It was the time when we had finished our tea, or supper--I hardly know which to call it. In the silence, we could hear the rain pouring against the window, and the wind that had risen with the darkness howling round the house. My sister Judith, taking the gloomy view according to custom--copious draughts of good Bohea and two helpings of such a mutton ham as only Scotland can produce had no effect in raising her spirits--my sister, I say, remarked that there would be ships lost at sea and men drowned this night. My daughter Felicia, the brightest-tempered creature of the female sex that I have ever met with, tried to give a cheerful turn to her aunt's depressing prognostication. "If the ships must be lost," she said, "we may surely hope that the men will be saved." "God willing," I put in--thereby giving to my daughter's humane expression of feeling the fit religious tone that was all it wanted--and then went on with my written record of the events and reflections of the day. No more was said. Felicia took up a book. Judith took up her knitting.

On a sudden, the silence was broken by a blow on the house-door.

My two companions, as is the way of women, set up a scream. I was startled myself, wondering who could be out in the rain and the darkness and striking at the door of the house. A stranger it must be. Light or dark, any person in or near Cauldkirk, wanting admission, would know where to find the bell-handle at the side of the door. I waited a while to hear what might happen next. The stroke was repeated, but more softly. It became me as a man and a minister to set an example. I went out into the passage, and I called through the door, "Who's there?"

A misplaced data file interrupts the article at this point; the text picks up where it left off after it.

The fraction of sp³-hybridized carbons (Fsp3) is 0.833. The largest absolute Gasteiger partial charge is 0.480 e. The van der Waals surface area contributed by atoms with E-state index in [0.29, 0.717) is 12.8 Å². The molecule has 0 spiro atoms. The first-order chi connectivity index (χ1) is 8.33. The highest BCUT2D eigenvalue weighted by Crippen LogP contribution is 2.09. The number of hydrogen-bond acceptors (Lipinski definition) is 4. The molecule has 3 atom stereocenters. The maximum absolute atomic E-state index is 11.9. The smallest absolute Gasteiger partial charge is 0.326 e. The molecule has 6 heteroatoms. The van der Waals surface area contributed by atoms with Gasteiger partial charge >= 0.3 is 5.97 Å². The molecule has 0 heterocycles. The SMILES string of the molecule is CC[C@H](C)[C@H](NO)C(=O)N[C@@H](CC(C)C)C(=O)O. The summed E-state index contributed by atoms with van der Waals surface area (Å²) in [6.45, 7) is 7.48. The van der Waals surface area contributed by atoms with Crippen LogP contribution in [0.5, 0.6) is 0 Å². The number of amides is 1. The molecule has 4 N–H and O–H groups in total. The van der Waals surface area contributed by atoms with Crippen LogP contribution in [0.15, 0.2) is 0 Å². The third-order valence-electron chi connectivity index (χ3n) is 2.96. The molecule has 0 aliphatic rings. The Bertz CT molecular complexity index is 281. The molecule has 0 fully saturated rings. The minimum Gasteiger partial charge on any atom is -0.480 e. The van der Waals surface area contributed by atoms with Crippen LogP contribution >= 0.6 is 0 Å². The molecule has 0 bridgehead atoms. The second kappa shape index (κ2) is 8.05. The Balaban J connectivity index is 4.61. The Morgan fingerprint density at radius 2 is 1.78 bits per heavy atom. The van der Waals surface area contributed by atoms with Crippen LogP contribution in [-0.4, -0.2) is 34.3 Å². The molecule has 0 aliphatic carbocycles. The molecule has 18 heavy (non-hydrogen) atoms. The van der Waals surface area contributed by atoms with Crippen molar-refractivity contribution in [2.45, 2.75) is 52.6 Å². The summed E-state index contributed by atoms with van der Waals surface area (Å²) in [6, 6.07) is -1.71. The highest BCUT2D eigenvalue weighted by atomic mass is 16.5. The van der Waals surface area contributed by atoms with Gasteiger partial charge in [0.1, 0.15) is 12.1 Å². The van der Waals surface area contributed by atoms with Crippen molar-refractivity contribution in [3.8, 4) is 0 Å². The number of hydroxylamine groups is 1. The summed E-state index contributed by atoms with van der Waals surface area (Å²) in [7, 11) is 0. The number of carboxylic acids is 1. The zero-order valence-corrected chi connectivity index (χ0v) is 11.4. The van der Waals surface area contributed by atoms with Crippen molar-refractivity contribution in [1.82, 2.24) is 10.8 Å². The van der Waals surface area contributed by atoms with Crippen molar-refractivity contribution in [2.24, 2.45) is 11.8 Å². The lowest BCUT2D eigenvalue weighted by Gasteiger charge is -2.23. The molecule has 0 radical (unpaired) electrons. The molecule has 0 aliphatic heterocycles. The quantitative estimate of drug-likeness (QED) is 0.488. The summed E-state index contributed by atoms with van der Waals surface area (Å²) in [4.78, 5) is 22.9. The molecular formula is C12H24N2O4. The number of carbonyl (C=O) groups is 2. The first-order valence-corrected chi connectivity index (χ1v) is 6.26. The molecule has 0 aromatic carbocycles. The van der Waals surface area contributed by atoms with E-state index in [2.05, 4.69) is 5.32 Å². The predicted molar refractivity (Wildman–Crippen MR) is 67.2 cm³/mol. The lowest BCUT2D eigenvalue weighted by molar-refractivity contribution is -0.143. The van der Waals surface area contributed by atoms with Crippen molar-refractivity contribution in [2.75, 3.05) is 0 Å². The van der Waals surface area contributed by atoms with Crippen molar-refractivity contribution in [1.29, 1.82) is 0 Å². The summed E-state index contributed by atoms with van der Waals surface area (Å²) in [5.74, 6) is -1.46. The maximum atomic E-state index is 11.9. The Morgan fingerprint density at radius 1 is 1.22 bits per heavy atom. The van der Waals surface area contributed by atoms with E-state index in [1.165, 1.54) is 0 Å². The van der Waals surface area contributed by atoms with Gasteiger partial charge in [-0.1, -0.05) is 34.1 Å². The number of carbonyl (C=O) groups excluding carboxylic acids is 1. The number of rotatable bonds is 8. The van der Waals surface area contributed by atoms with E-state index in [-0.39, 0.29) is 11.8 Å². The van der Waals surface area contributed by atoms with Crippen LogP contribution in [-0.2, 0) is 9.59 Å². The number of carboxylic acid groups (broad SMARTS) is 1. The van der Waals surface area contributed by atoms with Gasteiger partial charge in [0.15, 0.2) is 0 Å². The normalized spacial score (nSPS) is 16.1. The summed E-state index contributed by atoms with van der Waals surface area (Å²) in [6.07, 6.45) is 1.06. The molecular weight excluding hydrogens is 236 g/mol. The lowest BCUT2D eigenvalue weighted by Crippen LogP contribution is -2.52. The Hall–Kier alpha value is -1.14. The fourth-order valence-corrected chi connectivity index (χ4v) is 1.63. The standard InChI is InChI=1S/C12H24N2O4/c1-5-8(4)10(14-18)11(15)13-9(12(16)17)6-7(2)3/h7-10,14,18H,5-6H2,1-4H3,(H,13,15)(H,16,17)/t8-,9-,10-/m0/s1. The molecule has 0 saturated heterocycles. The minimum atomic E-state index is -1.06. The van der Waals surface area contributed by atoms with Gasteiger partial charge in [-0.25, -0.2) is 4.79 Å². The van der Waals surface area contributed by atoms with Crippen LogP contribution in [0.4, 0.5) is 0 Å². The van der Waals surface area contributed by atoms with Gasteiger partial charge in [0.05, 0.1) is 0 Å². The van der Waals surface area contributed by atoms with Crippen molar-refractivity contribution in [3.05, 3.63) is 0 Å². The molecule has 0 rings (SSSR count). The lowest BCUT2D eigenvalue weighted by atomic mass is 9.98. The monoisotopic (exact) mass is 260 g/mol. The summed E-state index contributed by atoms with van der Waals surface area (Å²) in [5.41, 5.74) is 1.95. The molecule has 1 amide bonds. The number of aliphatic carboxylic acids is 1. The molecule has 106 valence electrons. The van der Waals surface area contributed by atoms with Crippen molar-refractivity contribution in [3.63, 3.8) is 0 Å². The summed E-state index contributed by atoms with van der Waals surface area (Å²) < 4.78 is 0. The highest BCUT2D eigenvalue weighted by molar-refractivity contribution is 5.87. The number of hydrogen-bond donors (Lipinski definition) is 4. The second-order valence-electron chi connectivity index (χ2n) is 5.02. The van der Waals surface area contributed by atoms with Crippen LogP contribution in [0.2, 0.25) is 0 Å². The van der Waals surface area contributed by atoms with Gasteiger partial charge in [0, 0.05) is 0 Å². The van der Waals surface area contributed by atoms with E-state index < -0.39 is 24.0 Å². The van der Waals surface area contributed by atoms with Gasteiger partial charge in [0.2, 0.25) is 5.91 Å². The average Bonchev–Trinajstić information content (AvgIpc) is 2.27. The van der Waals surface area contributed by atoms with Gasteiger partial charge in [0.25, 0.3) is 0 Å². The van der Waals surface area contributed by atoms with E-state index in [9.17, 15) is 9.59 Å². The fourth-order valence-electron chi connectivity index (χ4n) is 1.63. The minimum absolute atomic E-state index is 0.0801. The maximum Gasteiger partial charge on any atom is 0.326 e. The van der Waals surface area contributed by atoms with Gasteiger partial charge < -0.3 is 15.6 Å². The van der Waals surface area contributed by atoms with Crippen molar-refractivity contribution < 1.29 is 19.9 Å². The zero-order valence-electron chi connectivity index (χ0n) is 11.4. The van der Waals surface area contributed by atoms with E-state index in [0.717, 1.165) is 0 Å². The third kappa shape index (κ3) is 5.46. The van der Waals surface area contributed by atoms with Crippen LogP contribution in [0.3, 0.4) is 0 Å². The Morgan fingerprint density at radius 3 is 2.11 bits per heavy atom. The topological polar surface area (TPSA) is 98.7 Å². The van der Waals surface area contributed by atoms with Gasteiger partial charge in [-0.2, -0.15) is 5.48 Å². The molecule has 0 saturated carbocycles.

A man's voice answered--so faintly that I could barely hear him--"A lost traveler."

Immediately upon this my cheerful sister expressed her view of the matter through the open parlor door. "Brother Noah, it's a robber. Don't let him in!"

What would the Good Samaritan have done in my place? Assuredly he would have run the risk and opened the door. I imitated the Good Samaritan.

A man, dripping wet, with a knapsack on his back and a thick stick in his hand, staggered in, and would, I think, have fallen in the passage if I had not caught him by the arm. Judith peeped out at the parlor door, and said, "He's drunk." Felicia was behind her, holding up a lighted candle, the better to see what was going on. "Look at his face, aunt," says she. "Worn out with fatigue, poor man. Bring him in, father--bring him in."

Good Felicia! I was proud of my girl. "He'll spoil the carpet," says sister Judith. I said, "Silence, for shame!" and brought him in, and dropped him dripping into my own armchair. Would the Good Samaritan have thought of his carpet or his chair? I did think of them, but I overcame it. Ah, we are a decadent generation in these latter days!

"Be quick, father"' says Felicia; "he'll faint if you don't give him something!"

I took out one of our little drinking cups (called among us a "Quaigh"), while Felicia, instructed by me, ran to the kitchen for the cream-jug.

Wilkie Collins